Our Ministries
5 Jan

The Epiphany of the Lord

Humility and the Epiphany

The Magi followed the light of a star to find Jesus, the Light of the World. They came from nations far away—without passports or documents. They are a reminder to us that God loves and calls to himself all his people, wherever they come from, whatever language they speak or customs they have, however they look or dress.

These foreign kings needed humility to pay homage to a “king” who was so different from themselves. For me, this is a reminder that I often have a difficult time accepting other people’s positions on things. The Magi were “stretched” in their understanding of what another kind of “king” can be about. And so can I, if I dare to visit and be in the presence of the difference. Even if I don’t end up changing my mind, I can always reflect on what I learned and see differently from before. I too might have an epiphany—God’s way of revealing something I didn’t understand before.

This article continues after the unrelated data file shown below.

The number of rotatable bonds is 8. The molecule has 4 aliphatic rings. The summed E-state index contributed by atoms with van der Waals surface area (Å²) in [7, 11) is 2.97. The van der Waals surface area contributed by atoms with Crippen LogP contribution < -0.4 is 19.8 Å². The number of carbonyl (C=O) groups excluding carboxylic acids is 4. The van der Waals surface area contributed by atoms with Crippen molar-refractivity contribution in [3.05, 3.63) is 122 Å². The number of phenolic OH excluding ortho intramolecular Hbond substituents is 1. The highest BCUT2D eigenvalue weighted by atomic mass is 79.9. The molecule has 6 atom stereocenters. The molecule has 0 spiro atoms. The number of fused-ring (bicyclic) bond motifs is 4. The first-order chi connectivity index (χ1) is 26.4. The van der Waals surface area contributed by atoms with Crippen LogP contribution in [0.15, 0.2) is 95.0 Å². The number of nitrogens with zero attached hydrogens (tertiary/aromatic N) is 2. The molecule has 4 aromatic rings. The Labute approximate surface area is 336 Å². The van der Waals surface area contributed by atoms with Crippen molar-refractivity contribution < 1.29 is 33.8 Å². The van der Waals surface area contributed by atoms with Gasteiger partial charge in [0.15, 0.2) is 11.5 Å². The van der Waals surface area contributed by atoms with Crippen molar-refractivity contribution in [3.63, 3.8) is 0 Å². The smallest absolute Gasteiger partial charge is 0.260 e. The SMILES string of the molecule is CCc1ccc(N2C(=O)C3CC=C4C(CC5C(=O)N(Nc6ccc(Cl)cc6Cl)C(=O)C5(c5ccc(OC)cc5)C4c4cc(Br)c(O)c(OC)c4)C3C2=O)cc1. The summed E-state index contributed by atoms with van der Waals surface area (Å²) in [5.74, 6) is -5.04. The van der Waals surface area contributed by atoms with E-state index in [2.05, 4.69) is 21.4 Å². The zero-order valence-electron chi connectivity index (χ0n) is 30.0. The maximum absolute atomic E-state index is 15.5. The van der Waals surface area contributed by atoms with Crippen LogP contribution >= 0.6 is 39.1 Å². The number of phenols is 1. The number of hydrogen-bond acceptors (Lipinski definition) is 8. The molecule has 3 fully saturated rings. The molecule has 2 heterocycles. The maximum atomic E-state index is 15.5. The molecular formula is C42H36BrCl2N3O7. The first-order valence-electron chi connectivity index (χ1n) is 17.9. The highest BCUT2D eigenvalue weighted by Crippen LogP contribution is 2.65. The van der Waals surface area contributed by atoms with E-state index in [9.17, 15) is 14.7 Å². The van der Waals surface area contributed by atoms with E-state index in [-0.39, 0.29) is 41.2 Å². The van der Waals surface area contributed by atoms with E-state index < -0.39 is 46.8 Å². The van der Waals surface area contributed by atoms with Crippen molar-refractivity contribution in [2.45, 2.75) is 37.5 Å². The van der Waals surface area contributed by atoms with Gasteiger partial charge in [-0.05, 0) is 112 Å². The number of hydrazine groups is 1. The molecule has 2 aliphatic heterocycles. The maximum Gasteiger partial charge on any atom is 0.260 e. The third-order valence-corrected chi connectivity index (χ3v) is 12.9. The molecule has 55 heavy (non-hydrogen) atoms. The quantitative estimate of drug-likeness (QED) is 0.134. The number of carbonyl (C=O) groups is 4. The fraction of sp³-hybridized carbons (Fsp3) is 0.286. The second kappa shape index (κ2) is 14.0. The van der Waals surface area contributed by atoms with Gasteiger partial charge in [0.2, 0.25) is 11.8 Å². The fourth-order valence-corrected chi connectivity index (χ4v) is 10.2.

Fr. Ron Rolheiser has a wonderful reflection on King Herod’s response to the birth of a new “king” at http://www.liturgy.slu.edu/EpiphanyB010718/reflections_rolheiser.html. Herod’s jealousy is a reminder to all of us of how we sometimes become threatened by new life or the gifts of others.

This is a rich story with a powerful challenge: what is my own reaction to new life, especially to life that threatens me, that will take away some of my own popularity, sunshine, and adulation? Can I, like the wise men, lay my gifts at the feet of the young, and move towards anonymity and eventual death, content that the world is in good hands, even though those hands are not my hands? Or, like Herod, will I feel that life as a threat and try somehow to kill it, lest its star somehow diminish my own?

To bless another person is to give away some of one’s own life so that the other might be more resourced for his or her journey. Good parents do that for their children. Good teachers do that for their students, good mentors do that for their protégés, good pastors do that for their parishioners, good politicians do that for their countries, and good elders do that for the young. They give away some of their own lives to resource the other. The wise men did that for Jesus.

How do we react when a young star’s rising begins to eclipse our own light?

Who are the “Herods” in life today?  What is it that Mary, Joseph and Jesus would be running from today?  What warnings do we get that lead us to continue our journey home “by another way”?  What is that other way?